Bearded vulture

With a wingspan up to 2.9 m, the bearded vulture is one of the largest birds in the world capable of flying.In flight, the often drooping wings and drooping tail, together with the downwards tilting head, form the typical appearance of this raptor. Fully grown bearded vultures have a high-contrast plumage. The upperpart is greyish-black. Head, neck and lower part are white to rust-red. The red colouring comes from bathing in mud containing iron oxide. The vulture gets its name from the distinct bristle-shaped black feathers, which protrude above the bearded vultures beak.

Pairs of bearded vultures breed in rock shelters. The home range of a couple may cover between 100 km² and 750 km2, which it may scour for food in extended gliding flight. But within this area, the breeding pair also has a fixed territory which it defends against intruders. The bearded vulture feeds on carrion and the remnants of carcasses left by other animals.A majority of its food (up to 90 %) consists of bones, which it can fully digest thanks to its particularly acid gastric juices. In order to obtain morsels small enough to swallow, the bearded vulture drops large bones onto rocks from great height.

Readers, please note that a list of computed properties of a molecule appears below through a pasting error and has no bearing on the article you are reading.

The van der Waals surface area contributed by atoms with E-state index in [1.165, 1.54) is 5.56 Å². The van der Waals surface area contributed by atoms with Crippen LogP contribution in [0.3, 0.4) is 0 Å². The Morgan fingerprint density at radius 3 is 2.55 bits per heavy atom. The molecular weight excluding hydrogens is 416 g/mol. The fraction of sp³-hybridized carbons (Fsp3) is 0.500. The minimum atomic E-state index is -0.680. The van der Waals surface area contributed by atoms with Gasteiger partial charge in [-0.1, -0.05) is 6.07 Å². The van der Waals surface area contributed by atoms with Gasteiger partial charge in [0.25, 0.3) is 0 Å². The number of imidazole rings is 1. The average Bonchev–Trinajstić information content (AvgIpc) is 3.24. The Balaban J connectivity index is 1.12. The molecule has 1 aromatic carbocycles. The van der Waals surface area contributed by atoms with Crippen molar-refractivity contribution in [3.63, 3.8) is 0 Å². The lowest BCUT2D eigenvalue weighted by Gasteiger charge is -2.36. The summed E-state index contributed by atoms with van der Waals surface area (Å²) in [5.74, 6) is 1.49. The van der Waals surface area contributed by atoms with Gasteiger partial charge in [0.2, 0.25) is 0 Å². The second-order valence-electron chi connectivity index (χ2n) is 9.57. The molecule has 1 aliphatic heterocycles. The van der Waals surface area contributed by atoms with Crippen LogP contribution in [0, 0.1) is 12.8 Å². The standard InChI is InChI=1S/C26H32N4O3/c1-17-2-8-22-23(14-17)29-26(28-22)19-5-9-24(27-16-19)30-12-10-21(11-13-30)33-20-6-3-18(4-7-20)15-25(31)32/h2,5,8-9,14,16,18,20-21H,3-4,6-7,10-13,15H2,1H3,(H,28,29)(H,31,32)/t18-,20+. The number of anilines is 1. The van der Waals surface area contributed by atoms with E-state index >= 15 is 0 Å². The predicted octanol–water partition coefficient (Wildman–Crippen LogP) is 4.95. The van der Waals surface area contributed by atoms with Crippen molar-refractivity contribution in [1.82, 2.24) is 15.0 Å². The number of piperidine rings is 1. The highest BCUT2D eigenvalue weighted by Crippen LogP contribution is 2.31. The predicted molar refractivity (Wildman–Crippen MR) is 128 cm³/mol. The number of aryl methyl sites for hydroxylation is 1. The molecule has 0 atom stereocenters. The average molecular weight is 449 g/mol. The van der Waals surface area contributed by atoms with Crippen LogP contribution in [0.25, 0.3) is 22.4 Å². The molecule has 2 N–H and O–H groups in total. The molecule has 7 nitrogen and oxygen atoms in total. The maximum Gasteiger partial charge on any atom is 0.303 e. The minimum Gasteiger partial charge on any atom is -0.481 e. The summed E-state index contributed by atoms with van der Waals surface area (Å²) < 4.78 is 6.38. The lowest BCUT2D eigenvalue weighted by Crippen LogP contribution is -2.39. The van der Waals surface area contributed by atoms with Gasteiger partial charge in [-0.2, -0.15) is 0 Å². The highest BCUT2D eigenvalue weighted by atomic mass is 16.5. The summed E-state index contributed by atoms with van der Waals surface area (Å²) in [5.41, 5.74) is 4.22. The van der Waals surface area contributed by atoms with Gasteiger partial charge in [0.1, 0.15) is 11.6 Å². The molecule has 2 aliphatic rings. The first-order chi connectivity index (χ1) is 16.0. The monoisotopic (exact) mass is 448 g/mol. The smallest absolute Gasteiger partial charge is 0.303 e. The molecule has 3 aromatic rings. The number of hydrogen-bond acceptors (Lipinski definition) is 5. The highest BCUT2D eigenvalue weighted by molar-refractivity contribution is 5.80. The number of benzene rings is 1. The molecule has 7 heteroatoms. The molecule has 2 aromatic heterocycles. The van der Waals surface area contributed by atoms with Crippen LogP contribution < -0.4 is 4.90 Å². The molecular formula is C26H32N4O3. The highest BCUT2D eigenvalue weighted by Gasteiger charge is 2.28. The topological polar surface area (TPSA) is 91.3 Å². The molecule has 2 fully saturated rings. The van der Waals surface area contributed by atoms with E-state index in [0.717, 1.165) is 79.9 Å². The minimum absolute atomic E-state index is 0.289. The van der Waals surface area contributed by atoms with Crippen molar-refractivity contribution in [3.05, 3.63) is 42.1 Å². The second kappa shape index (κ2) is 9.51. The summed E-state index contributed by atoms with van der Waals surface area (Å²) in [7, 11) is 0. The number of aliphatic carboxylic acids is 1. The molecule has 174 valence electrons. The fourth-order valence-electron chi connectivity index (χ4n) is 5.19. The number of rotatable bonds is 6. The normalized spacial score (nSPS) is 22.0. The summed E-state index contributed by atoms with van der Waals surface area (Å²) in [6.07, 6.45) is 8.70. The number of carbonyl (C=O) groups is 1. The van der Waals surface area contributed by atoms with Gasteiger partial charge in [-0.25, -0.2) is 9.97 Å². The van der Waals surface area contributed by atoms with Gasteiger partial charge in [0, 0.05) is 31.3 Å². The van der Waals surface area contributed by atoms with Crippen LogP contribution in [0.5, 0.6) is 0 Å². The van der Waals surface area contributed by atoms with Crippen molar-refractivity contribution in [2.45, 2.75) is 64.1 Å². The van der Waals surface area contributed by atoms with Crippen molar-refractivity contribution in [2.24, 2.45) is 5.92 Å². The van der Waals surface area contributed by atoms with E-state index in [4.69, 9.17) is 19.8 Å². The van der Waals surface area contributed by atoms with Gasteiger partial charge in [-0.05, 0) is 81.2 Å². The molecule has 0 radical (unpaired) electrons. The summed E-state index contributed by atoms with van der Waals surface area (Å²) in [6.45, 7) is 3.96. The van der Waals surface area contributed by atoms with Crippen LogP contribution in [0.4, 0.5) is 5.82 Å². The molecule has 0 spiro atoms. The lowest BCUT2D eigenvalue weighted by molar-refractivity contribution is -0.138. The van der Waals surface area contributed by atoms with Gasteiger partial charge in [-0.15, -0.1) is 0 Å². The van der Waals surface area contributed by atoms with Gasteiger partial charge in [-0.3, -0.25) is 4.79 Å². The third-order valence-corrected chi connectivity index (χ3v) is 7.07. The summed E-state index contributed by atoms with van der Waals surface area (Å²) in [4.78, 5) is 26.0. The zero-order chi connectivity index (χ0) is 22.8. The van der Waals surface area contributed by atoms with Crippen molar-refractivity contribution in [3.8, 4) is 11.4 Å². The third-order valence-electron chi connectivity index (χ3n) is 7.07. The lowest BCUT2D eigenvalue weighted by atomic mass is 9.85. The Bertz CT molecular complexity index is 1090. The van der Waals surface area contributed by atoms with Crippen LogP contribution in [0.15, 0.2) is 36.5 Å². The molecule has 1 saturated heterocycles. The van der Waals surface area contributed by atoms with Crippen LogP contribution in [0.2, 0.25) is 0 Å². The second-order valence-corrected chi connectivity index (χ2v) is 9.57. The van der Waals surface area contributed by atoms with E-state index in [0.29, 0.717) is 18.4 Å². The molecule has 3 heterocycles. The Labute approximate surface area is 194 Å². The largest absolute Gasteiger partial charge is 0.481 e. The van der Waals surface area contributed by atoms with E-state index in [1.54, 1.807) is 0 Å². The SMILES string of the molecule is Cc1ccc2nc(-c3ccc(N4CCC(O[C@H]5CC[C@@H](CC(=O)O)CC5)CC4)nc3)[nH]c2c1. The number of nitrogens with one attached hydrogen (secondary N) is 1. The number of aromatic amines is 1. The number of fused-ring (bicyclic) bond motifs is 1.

After the bearded vulture became extinct in the Hohe Tauern around 1900, it was repopulated by means of an international projects starting in 1986. Today it can once again be frequently observed and first attempts at breeding have also been spotted.

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